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Discussion Starter #1
anyone used one on a cb360? I'm putting mine back together and the original design is just so............. bunglefucked, that I'm thinking of building a box that handles the rectifier, regulator, starter relay (mosfet), etc... if anyone has any suggestions as to why honda only used two phases of the alternator on this bike too, they'd be appreciated
 

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It uses 3 phases, one gets switched in when lights turn on so it doesn't overcharge when lights are off

PJ
 

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It uses 3 phases, one gets switched in when lights turn on so it doesn't overcharge when lights are off

PJ
 

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Just about every regulator in the world will take the extra voltage and shunt to ground. The current has to go somewhere, which is why they don't open the circuit instead. If you opened the circuit, the voltage would actually rise, which isn't really what you want.
 

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Just about every regulator in the world will take the extra voltage and shunt to ground. The current has to go somewhere, which is why they don't open the circuit instead. If you opened the circuit, the voltage would actually rise, which isn't really what you want.
 

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Discussion Starter #8
ok... if that's the case, I'll definitely be building a switch mode regulator to keep the system voltage at or below 13 or so. should take some load off the alternator too since it will just modulate the output without shorting anything to ground
 

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Discussion Starter #9
ok... if that's the case, I'll definitely be building a switch mode regulator to keep the system voltage at or below 13 or so. should take some load off the alternator too since it will just modulate the output without shorting anything to ground
 

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I guess that's the difference between electronics and electrical systems, knows how to build a switched regulator but doesn't know what it does :D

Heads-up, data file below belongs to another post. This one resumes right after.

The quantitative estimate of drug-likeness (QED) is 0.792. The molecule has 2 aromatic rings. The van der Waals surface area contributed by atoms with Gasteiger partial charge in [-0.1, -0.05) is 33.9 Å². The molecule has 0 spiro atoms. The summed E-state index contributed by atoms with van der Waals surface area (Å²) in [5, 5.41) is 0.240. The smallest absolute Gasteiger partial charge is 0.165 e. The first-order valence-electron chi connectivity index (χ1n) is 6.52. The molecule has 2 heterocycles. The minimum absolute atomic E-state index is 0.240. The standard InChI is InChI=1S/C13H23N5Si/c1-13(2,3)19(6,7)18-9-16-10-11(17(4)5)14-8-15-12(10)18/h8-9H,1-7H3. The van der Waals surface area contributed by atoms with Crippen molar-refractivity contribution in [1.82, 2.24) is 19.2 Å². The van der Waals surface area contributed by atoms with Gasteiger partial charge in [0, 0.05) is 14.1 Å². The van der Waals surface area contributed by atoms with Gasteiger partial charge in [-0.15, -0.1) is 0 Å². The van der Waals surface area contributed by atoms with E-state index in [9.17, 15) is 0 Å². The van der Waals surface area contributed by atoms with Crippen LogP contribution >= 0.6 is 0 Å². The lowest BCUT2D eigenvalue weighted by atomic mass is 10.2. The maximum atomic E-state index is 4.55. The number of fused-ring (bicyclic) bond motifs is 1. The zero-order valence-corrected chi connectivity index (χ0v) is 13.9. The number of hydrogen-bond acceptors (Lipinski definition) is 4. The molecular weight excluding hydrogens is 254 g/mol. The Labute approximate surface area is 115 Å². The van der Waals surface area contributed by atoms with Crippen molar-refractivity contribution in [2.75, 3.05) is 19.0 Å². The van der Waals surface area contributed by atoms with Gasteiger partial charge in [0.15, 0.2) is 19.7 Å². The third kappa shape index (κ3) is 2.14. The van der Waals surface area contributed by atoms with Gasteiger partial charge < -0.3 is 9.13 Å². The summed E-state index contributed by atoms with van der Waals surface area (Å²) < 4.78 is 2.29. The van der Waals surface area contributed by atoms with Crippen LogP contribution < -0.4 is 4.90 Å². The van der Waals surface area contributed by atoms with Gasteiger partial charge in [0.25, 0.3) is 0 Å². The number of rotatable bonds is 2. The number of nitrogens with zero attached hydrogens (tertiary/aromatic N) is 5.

It wont take any load off a PMS system, the magnet still spins.

PJ
 

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I guess that's the difference between electronics and electrical systems, knows how to build a switched regulator but doesn't know what it does :D
It wont take any load off a PMS system, the magnet still spins.

PJ
 

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Yup, the current component that I mentioned is really important. The power source here is inductive and acts as a current source. Such things don't take well to instantaneous current changes, and you'll end up with a LOT of voltage building up in the coil, maybe 120V. They are designed to be shunted, it doesn't load the system down like you'd expect with a voltage source. The extra current gets recirculated, no harm in that.

The goal is admirable though. I keep looking at my old KZ's electrical system (which isn't that bad really) and thinking how cool it would be to make a unified box. Replacing a starter relay with a MOSFET circuit would be an interesting challenge, I expect the kickback would be pretty heavy. Lights are easy, they're resistive loads and you could do all kinds of cool modulations. Maybe some big fat Schottky rectifiers for that part to keep the heat down, Triac shunts for regulation. Points replacement would be fun too, you could get into all kinds of trouble playing with timing curves.